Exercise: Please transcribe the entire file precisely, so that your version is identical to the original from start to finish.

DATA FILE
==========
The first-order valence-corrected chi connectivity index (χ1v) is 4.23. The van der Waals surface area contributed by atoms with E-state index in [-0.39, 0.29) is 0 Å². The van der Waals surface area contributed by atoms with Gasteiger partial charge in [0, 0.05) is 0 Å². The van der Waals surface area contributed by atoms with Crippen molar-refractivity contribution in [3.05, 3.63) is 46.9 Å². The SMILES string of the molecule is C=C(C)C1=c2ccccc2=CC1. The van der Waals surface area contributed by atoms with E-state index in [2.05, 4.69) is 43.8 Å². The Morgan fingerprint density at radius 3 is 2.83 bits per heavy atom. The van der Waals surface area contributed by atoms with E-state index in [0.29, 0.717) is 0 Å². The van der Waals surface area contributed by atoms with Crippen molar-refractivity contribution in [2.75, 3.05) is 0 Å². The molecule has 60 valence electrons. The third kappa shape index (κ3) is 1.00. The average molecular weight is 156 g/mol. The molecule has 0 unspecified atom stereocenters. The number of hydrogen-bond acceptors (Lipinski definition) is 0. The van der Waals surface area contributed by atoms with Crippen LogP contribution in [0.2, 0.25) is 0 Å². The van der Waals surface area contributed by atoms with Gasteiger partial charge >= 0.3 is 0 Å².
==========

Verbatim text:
The first-order valence-corrected chi connectivity index (χ1v) is 4.23. The van der Waals surface area contributed by atoms with E-state index in [-0.39, 0.29) is 0 Å². The van der Waals surface area contributed by atoms with Gasteiger partial charge in [0, 0.05) is 0 Å². The van der Waals surface area contributed by atoms with Crippen molar-refractivity contribution in [3.05, 3.63) is 46.9 Å². The SMILES string of the molecule is C=C(C)C1=c2ccccc2=CC1. The van der Waals surface area contributed by atoms with E-state index in [2.05, 4.69) is 43.8 Å². The Morgan fingerprint density at radius 3 is 2.83 bits per heavy atom. The van der Waals surface area contributed by atoms with E-state index in [0.29, 0.717) is 0 Å². The van der Waals surface area contributed by atoms with Crippen molar-refractivity contribution in [2.75, 3.05) is 0 Å². The molecule has 60 valence electrons. The third kappa shape index (κ3) is 1.00. The average molecular weight is 156 g/mol. The molecule has 0 unspecified atom stereocenters. The number of hydrogen-bond acceptors (Lipinski definition) is 0. The van der Waals surface area contributed by atoms with Crippen LogP contribution in [0.2, 0.25) is 0 Å². The van der Waals surface area contributed by atoms with Gasteiger partial charge >= 0.3 is 0 Å².